July at Loldia has brought us rain! After months of very dry conditions in and around the game sanctuary, we have finally received some rain that is well worth talking about – and everyone and everything is delighted! The sanctuary is looking lush, and all the animals are fat and happy.
The Game this last month, as always at Loldia, has been exciting! Night game drives have resulted in great sightings of Bat Eared foxes, Aardvarks and Hyenas. One of the evenings, five porcupines were seen together! The official terminology being a “prickle” of porcupines. On another night, a Verreaux’s Eagle Owl was seen feeding on a snake. Elsewhere on the farm, there was terrific excitement as two old male brigadier buffalo were seen battling it out with brute force – undoubtedly over territory and females as is always the case in the animal world.
We have received great feedback from guests about recent trips to Nakuru National Park, with sightings of Lion, black and white Rhino and all the plains game. Again, with the rain around, the park is looking very different from the last few months – now being green and lush.
The young hippo that we talked about last month is still around, and has seemed to have found a partner – another young hippo of about the same age! We are n
ot sure where this other one has now come from, but we do know hippos rarely give birth to pairs, so it is unlikely that they are related. With plenty of vegetation close to the lake thanks to the rain this last month, the pair are able to stay close to the lake for safety.
In other news, the ox wagon at the front of Loldia house has been restored to a new shining glory; with reclaimed, beautiful, cedar posts from around the farm. We are now making good use of it as a serving table during meal times. The wagon dates back to the early years of the last century, and up until relatively recently (the 1990’s), ox wagons were still in use here on the farm, and for a very long time, served as the main means of transportation on Loldia.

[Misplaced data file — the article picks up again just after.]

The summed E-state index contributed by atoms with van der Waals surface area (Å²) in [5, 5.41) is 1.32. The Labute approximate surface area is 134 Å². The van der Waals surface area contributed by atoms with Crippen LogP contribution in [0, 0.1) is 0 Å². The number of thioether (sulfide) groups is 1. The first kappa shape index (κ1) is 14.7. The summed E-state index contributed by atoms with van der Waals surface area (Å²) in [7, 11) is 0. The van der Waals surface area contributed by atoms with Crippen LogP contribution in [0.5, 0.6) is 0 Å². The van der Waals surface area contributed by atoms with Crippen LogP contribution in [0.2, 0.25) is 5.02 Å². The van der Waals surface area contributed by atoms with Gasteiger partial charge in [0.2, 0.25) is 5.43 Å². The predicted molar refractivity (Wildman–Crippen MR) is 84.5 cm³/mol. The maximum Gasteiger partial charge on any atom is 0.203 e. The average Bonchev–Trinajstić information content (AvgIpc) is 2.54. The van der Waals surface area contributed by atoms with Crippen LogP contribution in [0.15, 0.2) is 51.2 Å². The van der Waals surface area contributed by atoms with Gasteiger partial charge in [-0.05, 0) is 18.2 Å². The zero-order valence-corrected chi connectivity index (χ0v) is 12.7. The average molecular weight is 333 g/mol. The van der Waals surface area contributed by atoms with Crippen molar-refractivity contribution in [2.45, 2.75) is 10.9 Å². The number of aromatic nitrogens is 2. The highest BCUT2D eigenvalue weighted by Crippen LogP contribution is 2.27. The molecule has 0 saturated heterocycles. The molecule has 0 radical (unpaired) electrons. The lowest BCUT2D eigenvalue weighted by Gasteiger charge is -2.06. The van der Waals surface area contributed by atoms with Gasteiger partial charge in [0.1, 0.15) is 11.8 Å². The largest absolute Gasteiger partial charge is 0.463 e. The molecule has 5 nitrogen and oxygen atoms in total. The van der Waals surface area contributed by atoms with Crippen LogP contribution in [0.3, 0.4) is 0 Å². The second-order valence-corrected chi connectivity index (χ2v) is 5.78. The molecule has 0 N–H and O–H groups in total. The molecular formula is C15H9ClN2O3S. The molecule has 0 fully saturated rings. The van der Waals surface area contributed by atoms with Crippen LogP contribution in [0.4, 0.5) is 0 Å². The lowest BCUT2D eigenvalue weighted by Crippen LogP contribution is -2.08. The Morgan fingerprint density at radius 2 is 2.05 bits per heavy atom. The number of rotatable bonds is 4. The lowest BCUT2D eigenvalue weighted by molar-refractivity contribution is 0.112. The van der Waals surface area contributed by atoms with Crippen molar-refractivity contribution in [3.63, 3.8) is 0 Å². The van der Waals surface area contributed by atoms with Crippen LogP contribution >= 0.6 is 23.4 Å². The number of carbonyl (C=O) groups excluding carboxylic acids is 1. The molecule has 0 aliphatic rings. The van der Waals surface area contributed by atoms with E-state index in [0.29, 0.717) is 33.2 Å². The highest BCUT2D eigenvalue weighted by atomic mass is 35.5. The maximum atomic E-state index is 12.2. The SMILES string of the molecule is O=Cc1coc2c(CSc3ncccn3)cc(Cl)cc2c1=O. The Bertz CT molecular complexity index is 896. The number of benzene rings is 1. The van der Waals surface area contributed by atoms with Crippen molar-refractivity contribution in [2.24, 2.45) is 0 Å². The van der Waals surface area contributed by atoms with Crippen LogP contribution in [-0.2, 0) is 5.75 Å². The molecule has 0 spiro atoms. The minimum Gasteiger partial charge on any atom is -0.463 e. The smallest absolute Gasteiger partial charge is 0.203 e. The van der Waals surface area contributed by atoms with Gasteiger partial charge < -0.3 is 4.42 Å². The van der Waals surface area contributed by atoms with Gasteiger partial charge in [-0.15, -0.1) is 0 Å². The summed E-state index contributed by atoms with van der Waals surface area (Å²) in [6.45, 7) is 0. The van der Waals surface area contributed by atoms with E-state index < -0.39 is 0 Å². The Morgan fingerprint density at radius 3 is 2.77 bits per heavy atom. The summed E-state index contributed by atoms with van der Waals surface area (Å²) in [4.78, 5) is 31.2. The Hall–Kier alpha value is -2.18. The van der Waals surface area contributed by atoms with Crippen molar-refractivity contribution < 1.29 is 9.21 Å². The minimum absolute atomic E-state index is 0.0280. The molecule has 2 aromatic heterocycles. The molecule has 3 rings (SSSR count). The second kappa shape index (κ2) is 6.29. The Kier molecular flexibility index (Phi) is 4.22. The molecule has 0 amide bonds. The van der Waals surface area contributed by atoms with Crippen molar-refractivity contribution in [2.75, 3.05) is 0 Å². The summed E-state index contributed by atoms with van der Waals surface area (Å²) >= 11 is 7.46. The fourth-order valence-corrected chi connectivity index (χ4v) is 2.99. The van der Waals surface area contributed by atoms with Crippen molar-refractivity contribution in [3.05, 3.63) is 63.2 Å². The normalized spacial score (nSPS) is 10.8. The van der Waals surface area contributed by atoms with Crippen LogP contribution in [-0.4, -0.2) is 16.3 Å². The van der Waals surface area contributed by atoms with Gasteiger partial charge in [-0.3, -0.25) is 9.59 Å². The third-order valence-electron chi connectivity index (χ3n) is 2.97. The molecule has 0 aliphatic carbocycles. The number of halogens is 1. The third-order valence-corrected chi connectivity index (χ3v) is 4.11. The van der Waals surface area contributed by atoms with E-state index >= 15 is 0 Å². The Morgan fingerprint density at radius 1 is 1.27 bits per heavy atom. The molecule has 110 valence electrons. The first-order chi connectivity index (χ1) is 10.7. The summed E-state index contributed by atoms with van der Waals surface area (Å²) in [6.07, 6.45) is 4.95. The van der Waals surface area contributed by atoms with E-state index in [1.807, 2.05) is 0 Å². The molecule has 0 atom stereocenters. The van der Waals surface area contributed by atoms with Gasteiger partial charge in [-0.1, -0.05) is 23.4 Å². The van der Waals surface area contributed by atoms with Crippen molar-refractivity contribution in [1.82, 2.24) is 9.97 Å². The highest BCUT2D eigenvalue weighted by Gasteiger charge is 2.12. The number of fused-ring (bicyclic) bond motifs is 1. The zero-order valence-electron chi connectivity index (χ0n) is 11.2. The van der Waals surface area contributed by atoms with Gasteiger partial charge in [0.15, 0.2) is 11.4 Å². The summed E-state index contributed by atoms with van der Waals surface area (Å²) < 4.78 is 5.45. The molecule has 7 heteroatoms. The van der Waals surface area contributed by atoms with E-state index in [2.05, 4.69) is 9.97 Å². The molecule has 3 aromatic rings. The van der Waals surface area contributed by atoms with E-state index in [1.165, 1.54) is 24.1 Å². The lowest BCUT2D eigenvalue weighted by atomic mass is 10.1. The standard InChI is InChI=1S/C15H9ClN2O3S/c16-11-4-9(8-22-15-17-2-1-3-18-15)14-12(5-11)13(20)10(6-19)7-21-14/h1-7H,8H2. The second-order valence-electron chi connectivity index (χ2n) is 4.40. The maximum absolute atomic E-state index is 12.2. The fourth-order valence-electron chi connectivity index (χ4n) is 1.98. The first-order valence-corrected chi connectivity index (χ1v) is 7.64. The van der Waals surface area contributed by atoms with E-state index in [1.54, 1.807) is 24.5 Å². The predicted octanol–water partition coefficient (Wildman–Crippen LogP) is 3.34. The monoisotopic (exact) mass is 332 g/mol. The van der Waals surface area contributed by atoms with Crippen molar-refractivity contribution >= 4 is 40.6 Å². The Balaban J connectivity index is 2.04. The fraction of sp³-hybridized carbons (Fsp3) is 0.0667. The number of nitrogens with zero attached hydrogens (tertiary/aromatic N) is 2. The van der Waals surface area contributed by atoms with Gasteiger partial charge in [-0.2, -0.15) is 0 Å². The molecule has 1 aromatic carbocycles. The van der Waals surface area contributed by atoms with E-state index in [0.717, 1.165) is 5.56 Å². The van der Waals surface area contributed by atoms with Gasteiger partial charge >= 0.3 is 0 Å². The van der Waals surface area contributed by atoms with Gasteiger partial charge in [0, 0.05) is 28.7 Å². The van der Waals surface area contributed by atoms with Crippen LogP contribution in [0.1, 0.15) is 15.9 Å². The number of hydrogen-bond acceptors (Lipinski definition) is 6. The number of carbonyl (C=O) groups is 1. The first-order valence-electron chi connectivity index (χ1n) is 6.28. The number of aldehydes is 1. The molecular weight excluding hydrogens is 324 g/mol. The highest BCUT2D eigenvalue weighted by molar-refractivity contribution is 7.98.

We have been exploring activities around Naivasha, and this week Longonot was on the list. The Masai word “Oloonong’ot”, meaning “mountains of many spurs”, is where the name comes from. Longonot, being dormant, was thought to have last erupted in the 1860’s, and is one of the main nine volcanos that can be found in the East African Rift.
About an hours drive from Loldia, it is a fantastic activity for those feeling energetic. The 3.1 kilometer hike to the top can take anywhere between forty minutes to a couple of hours depending on fitness levels – with an ascent of about 630 meters. Once you’re at the top, the views are spectacular, and you then have the option of a 7.2 kilometer walk around the rim – and summiting the highest point of the volcano called “Kilele Ngamia” – “kilele” meaning peak and “Ngamia” meaning camel (we are not sure where the camel part is derived from).
Thor Karstaad, Loldia House relief manager.
African Safaris with “The Safari Legends”